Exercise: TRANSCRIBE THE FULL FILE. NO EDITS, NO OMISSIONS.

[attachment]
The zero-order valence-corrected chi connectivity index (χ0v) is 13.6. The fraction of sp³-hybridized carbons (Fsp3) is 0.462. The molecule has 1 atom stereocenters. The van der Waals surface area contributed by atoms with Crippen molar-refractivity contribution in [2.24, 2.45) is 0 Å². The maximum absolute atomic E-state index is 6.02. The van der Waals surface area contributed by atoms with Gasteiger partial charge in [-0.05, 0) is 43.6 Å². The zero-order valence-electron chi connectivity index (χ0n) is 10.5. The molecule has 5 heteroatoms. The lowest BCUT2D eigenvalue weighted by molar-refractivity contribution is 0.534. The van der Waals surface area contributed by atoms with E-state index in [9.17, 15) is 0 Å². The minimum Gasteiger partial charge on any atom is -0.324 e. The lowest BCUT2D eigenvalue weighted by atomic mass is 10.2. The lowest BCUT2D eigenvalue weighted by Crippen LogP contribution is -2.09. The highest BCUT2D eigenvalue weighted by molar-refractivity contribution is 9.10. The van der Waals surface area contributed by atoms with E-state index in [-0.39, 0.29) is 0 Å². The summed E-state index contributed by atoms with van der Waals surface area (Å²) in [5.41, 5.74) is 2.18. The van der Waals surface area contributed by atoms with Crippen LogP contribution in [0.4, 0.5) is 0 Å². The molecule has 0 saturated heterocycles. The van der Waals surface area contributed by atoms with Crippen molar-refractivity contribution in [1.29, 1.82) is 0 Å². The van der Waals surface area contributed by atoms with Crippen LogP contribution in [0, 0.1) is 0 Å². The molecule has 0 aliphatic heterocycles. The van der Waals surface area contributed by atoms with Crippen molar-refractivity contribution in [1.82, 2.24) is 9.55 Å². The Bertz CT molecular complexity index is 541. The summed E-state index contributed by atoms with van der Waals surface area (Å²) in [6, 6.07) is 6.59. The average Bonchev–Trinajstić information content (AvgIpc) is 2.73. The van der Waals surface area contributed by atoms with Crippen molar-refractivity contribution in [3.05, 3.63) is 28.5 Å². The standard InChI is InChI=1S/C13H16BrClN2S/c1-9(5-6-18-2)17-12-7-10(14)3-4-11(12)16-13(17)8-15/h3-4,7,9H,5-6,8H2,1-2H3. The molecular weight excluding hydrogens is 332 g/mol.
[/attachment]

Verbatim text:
The zero-order valence-corrected chi connectivity index (χ0v) is 13.6. The fraction of sp³-hybridized carbons (Fsp3) is 0.462. The molecule has 1 atom stereocenters. The van der Waals surface area contributed by atoms with Crippen molar-refractivity contribution in [2.24, 2.45) is 0 Å². The maximum absolute atomic E-state index is 6.02. The van der Waals surface area contributed by atoms with Gasteiger partial charge in [-0.05, 0) is 43.6 Å². The zero-order valence-electron chi connectivity index (χ0n) is 10.5. The molecule has 5 heteroatoms. The lowest BCUT2D eigenvalue weighted by molar-refractivity contribution is 0.534. The van der Waals surface area contributed by atoms with E-state index in [9.17, 15) is 0 Å². The minimum Gasteiger partial charge on any atom is -0.324 e. The lowest BCUT2D eigenvalue weighted by atomic mass is 10.2. The lowest BCUT2D eigenvalue weighted by Crippen LogP contribution is -2.09. The highest BCUT2D eigenvalue weighted by molar-refractivity contribution is 9.10. The van der Waals surface area contributed by atoms with E-state index in [-0.39, 0.29) is 0 Å². The summed E-state index contributed by atoms with van der Waals surface area (Å²) in [5.41, 5.74) is 2.18. The van der Waals surface area contributed by atoms with Crippen LogP contribution in [0.4, 0.5) is 0 Å². The molecule has 0 saturated heterocycles. The van der Waals surface area contributed by atoms with Crippen molar-refractivity contribution in [1.29, 1.82) is 0 Å². The van der Waals surface area contributed by atoms with Crippen LogP contribution in [0, 0.1) is 0 Å². The molecule has 0 aliphatic heterocycles. The van der Waals surface area contributed by atoms with Crippen molar-refractivity contribution in [1.82, 2.24) is 9.55 Å². The Bertz CT molecular complexity index is 541. The summed E-state index contributed by atoms with van der Waals surface area (Å²) in [6, 6.07) is 6.59. The average Bonchev–Trinajstić information content (AvgIpc) is 2.73. The van der Waals surface area contributed by atoms with Crippen molar-refractivity contribution in [3.05, 3.63) is 28.5 Å². The standard InChI is InChI=1S/C13H16BrClN2S/c1-9(5-6-18-2)17-12-7-10(14)3-4-11(12)16-13(17)8-15/h3-4,7,9H,5-6,8H2,1-2H3. The molecular weight excluding hydrogens is 332 g/mol.